Gastric Bypass Complications

Certain complications are seen during the early postoperative periods while others may present weeks to months following the surgery.

  1. Mortality (death) has been reported at approximately 0.13% for laparoscopic gastric bypass. Leaks were responsible for approximately 50% of the deaths and pulmonary embolus was the cause at approximately 30%.
  2. Bleeding both during and immediately after surgery. Bleeding after gastric bypass has been reported in 0.6 to 4.0% of patients. If bleeding occurs, a transfusion of blood products may be necessary. Surgery is reserved for continued bleeding or severe bleeding.
  3. Infections can occur after surgery including lung infections, incision site infections or internal staple lines (anastomosis lines). These infections may only require antibiotics, but surgery may be required depending upon the type and degree of infection. Wound infections have been reported to occur between 3 to 4%. Pre-operative antibiotics are used to reduce wound infections. Signs of wound infections include unexplained fevers, redness (erythema), or drainage.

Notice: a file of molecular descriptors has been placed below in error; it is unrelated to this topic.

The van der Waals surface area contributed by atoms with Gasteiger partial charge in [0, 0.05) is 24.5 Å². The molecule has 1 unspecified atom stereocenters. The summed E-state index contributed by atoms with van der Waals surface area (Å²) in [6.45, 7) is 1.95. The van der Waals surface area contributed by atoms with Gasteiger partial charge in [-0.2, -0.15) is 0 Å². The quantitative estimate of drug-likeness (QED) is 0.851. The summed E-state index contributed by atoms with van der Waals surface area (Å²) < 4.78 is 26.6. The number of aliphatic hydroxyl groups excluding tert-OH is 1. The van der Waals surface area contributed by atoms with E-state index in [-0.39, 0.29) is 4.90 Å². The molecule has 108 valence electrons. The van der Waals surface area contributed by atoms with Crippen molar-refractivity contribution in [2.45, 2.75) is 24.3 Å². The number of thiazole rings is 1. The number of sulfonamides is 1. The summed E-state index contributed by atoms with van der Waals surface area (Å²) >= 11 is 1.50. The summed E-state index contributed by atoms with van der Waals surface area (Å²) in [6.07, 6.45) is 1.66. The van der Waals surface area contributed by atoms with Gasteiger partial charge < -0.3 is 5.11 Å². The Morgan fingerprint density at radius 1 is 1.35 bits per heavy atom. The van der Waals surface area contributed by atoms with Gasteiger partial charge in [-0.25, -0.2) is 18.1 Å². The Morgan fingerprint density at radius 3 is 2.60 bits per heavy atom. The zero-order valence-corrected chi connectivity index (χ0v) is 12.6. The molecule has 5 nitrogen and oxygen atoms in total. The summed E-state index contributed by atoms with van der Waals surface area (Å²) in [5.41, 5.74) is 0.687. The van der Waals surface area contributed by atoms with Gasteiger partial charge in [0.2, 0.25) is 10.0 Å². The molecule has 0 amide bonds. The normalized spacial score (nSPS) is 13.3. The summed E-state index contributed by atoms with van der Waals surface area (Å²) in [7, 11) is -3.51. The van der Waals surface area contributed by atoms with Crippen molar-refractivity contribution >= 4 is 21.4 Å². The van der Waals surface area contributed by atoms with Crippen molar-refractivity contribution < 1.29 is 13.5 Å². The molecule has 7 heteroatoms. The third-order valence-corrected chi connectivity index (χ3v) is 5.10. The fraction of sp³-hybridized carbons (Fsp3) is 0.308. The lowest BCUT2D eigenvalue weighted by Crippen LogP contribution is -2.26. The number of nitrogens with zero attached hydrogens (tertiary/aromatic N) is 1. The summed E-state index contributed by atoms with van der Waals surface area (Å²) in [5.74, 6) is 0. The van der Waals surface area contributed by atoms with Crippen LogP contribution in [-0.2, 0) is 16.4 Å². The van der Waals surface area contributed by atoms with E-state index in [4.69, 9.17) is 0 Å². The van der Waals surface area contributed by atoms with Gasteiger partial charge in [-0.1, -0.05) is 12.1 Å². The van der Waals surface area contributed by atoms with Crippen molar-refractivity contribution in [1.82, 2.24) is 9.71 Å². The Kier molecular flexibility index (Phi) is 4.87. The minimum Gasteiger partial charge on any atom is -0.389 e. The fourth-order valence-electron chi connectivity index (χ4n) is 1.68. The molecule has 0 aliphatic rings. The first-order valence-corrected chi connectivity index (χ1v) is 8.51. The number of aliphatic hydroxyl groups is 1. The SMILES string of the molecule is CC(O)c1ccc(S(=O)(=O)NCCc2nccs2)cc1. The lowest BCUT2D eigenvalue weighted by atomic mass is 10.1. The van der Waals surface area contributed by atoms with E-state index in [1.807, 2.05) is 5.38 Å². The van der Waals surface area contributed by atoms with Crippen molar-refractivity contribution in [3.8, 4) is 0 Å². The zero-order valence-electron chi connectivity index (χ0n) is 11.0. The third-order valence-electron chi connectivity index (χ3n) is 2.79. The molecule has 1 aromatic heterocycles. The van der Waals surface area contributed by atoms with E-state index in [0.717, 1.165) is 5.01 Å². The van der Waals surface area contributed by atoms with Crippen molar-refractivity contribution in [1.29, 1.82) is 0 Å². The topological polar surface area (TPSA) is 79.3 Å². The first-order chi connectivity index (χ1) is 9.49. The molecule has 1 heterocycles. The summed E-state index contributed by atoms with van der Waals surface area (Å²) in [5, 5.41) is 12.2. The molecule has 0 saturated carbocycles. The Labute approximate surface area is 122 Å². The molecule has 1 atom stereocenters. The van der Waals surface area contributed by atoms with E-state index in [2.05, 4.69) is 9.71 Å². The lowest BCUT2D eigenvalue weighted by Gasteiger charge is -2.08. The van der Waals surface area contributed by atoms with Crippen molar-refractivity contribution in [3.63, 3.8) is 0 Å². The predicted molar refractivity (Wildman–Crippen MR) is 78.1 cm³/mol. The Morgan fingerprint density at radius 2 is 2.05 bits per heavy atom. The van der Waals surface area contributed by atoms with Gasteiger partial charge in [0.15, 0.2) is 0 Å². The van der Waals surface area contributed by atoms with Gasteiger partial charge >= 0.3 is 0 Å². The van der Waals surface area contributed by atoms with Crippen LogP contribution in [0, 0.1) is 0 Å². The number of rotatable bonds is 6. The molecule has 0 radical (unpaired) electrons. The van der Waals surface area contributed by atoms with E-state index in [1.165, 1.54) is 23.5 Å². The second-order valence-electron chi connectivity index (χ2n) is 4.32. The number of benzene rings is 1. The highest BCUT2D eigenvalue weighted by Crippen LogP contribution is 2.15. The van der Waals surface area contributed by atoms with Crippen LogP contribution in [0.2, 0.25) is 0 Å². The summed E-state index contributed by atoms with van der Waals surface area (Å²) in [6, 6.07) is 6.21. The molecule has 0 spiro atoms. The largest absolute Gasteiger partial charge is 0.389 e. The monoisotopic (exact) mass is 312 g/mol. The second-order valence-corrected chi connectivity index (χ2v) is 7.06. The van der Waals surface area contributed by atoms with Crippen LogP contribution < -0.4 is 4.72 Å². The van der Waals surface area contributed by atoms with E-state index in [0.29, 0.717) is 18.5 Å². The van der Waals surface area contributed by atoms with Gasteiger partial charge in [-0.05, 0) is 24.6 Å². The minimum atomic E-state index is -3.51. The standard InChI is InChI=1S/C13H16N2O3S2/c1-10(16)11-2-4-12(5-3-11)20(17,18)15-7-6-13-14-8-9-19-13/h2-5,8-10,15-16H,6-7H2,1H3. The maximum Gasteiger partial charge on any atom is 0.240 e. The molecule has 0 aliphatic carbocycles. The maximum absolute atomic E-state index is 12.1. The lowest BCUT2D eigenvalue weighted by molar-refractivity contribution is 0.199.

4. Blood clots can form in blood vessels during or after surgery. A blood clot can develop in the leg called a deep vein thrombosis (DVT). A blood clot that travels is called an embolus. Pulmonary embolism (PE) remains one of the leading causes of early mortality following gastric bypass. The use of heparin, pneumatic compression boots, and early post-operative walking are techniques used to prevent PE and DVT.
  5. Leaks may occur anywhere the stomach or small intestine is re-connected (anastomosis). If a leak happens, it must be treated right away. Re-operation may be needed to fix the leak. Leaks from gastrointestinal tract are another major cause of post-operative mortality. The chance of a leak occurring after gastric bypass surgery has been reported to be between 0 and 5.1%. Early symptoms of a leak are low-grade fevers, difficulty breathing, or an unexplained increase in heart rate. The concern is that a severe infection called sepsis is occurring. An exploratory surgery may be necessary without delay.
  6. Malnutrition, dehydration, or anemia. Malnutrition occurs when your body is not receiving enough nutrients, like iron, protein, vitamins, and minerals. Following the recommendations regarding food choices and vitamin supplements is extremely important. Dehydration occurs when you are not drinking enough water. Anemia causes you to feel very tired, and weak, and you may become pale because fewer red blood cells are available to carry oxygen. You need to take iron supplements as recommended. Further information is provided in this education booklet about prevention of malnutrition.